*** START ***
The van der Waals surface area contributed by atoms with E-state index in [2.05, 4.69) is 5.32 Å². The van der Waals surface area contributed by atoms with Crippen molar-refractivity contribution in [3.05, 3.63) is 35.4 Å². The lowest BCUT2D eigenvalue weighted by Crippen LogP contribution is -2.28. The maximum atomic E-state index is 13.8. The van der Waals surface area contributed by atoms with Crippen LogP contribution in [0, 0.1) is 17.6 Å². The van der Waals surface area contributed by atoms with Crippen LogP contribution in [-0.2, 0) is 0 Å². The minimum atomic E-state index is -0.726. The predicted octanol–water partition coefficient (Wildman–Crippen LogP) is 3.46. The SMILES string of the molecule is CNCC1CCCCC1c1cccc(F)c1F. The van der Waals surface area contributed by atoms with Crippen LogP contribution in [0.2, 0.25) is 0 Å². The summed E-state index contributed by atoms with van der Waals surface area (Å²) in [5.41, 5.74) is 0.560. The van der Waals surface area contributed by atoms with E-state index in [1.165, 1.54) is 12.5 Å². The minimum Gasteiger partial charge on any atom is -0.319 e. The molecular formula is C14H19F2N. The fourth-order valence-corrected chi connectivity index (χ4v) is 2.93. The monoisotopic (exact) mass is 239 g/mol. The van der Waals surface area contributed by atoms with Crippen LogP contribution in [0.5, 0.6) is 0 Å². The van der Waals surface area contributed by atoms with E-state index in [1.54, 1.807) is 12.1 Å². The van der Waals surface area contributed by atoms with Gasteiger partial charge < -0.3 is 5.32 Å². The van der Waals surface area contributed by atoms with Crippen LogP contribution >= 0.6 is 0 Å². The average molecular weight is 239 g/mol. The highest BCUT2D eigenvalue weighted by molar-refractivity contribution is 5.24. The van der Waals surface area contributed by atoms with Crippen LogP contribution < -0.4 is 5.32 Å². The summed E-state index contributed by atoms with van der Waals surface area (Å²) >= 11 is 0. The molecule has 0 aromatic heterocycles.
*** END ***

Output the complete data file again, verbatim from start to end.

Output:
The van der Waals surface area contributed by atoms with E-state index in [2.05, 4.69) is 5.32 Å². The van der Waals surface area contributed by atoms with Crippen molar-refractivity contribution in [3.05, 3.63) is 35.4 Å². The lowest BCUT2D eigenvalue weighted by Crippen LogP contribution is -2.28. The maximum atomic E-state index is 13.8. The van der Waals surface area contributed by atoms with Crippen LogP contribution in [0, 0.1) is 17.6 Å². The van der Waals surface area contributed by atoms with Crippen LogP contribution in [-0.2, 0) is 0 Å². The minimum atomic E-state index is -0.726. The predicted octanol–water partition coefficient (Wildman–Crippen LogP) is 3.46. The SMILES string of the molecule is CNCC1CCCCC1c1cccc(F)c1F. The van der Waals surface area contributed by atoms with Crippen LogP contribution in [0.2, 0.25) is 0 Å². The summed E-state index contributed by atoms with van der Waals surface area (Å²) in [5.41, 5.74) is 0.560. The van der Waals surface area contributed by atoms with E-state index in [1.165, 1.54) is 12.5 Å². The minimum Gasteiger partial charge on any atom is -0.319 e. The molecular formula is C14H19F2N. The fourth-order valence-corrected chi connectivity index (χ4v) is 2.93. The monoisotopic (exact) mass is 239 g/mol. The van der Waals surface area contributed by atoms with Crippen LogP contribution in [0.5, 0.6) is 0 Å². The van der Waals surface area contributed by atoms with E-state index in [1.54, 1.807) is 12.1 Å². The van der Waals surface area contributed by atoms with Gasteiger partial charge < -0.3 is 5.32 Å². The van der Waals surface area contributed by atoms with Crippen LogP contribution >= 0.6 is 0 Å². The average molecular weight is 239 g/mol. The highest BCUT2D eigenvalue weighted by molar-refractivity contribution is 5.24. The van der Waals surface area contributed by atoms with Crippen LogP contribution < -0.4 is 5.32 Å². The summed E-state index contributed by atoms with van der Waals surface area (Å²) >= 11 is 0. The molecule has 0 aromatic heterocycles.